HL Deb 16 November 1987 vol 490 cc25-36

4.1 p.m.

Second Reading debate resumed.

Baroness Blatch

My Lords, I intended to start my remarks by saying that it is an understatement that the Bill has taken so long coming. With the intervention of the Statement it has taken an even longer time. It has taken a long time to set out a framework for a statutory body to manage the Norfolk and Suffolk Broads and I for one welcome its arrival in this House for a Second Reading.

As has already been mentioned in the debate so far, it was in 1947 that the Hobhouse Committee recommended that the Broads should at least have national park status, and I should like to add my praise to the Norfolk County Council and the relative local district councils who lent their support to the running of the non-statutory Broads Authority over these years as a kind of holding operation. Of course, more recently the Countryside Commission, following a review, concluded that a statutory body consistent with that set out in the Bill was their preferred option for a way forward. I also welcome their support for the progress of the Bill so far.

Of course the fate of the Norfolk County Council's Private Bill which floundered on a technicality is well known. Nevertheless there was, and still is, widespread support for a Broads Bill and the Government have recognised the national importance of the Broads, and indeed the international importance of the Broads, and have decided to introduce their own Bill. That, too, is a matter for congratulations.

It is essential that we in this House recognise the delicacy of progressing the Bill through both Houses. It would indeed be a tragedy if its passage was thwarted. Already the Bill in its present form is a hybrid and too much interference with its content could run the risk of re-hybridising it. I make apologies to noble Lords for the jargon. But the real risk is that of losing the Bill itself if parliamentary time cannot be found to start the process again.

I strongly believe that the Bill deserves our support. I also believe that there is considerable support for it inside your Lordships' House, across all parties, and of course outside, too. There is nevertheless substantial evidence that the Broads' eco-system is deteriorating. The rivers are polluted, as has already been said. There is erosion of the river banks, there is diminishing wildlife and until the experimental Broads grazing marshes conservation scheme was introduced by the Government large areas of the Broads were under threat. Incidentally, the high take-up of that scheme has certainly mitigated the worst effects of that loss: and of course the farmers are to be congratulated for their cooperation in the scheme.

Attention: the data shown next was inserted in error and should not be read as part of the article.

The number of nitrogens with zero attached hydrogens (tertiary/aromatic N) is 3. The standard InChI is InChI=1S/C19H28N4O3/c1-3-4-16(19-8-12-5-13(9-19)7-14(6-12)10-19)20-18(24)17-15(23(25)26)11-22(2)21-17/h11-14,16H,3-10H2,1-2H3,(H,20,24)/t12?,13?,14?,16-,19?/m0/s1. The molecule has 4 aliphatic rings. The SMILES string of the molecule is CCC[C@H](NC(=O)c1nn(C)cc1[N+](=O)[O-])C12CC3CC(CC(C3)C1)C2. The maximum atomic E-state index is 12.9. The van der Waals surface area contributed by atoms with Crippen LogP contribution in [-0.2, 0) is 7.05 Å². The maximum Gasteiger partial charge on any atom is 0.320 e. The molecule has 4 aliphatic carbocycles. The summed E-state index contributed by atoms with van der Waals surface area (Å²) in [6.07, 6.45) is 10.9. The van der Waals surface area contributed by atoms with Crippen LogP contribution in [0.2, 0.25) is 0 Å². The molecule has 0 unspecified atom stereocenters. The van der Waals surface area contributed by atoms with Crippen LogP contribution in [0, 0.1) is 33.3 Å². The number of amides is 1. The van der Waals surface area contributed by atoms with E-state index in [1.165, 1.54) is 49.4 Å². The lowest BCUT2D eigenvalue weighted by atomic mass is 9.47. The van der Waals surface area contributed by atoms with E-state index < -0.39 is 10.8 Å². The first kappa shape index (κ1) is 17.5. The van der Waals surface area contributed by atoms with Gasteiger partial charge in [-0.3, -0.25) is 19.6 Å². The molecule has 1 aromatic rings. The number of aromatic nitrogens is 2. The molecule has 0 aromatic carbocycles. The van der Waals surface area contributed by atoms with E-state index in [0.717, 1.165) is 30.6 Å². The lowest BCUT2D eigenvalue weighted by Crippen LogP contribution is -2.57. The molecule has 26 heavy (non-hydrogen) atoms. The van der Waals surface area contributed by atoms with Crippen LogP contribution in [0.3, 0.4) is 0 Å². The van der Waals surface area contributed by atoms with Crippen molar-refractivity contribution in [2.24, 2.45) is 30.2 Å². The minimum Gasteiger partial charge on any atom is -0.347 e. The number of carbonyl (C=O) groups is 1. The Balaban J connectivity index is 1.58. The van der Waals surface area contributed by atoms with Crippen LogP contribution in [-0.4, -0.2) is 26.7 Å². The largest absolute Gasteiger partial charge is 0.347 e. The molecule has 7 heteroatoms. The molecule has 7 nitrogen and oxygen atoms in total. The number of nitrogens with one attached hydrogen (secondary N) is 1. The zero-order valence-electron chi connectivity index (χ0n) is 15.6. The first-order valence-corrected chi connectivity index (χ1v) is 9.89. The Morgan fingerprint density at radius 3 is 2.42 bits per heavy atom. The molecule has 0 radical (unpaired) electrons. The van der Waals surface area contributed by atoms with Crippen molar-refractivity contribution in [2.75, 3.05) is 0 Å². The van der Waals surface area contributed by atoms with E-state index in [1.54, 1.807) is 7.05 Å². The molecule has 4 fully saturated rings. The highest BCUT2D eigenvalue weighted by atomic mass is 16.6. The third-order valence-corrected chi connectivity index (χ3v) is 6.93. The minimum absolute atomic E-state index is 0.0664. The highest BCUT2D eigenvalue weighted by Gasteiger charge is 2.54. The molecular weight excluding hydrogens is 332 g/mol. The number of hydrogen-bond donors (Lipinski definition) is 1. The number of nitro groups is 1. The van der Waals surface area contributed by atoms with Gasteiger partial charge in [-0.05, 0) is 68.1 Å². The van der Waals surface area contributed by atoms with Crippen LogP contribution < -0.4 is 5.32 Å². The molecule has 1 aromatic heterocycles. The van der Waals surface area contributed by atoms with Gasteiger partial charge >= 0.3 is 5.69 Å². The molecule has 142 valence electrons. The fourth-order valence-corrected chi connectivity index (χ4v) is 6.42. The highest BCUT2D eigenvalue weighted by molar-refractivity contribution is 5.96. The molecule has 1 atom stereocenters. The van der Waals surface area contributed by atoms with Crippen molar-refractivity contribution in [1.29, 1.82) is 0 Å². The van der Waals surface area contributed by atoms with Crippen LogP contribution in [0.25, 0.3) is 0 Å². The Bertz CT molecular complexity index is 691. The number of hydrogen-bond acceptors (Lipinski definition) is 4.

This area of the Broads is unique in Britain and in view of the different interests, with the conservationists, the navigation rights and, of course, the access of people for pursuits of leisure, it is time to consider—indeed it is long overdue to consider— a framework for sound management which will address the issues of balancing various interests and, of course, strategically planning for the future of the area. Sadly, the history is one of fragmentation and diffuse responsibilities.

There are just two points that I believe should be given further consideration and I ask for the Minister's indulgence on both of them. The first is the need for the Bill to say something about a chief officer post for the new Broads Authority; that it should be full-time and should be permanent. The second issue is the concern shared by some who have taken part in this debate so far and others outside that insufficient emphasis is given to safeguarding, conserving and enhancing the natural beauty of the Broads.

On the first issue, there are a number of references to this area of Norfolk and Suffolk being comparable to the national parks. Certainly the task to be undertaken and sustained is as great as that of the national parks—dare I say even greater? Therefore it seems to me appropriate that the Minister gives some thought to this issue. May I suggest also that more thought be given to the possibility of the involvement of the Countryside Commission in making the appointment of the chief officer?

On the second point, it is my view that the Bill is a true Bill for "conservation" in all meanings of that word and that the wording of Clause 2 is all right as it stands. Conservation, rights of access for leisure and navigational interests must be given equal consideration and no one interest should be pursued at the expense of the other.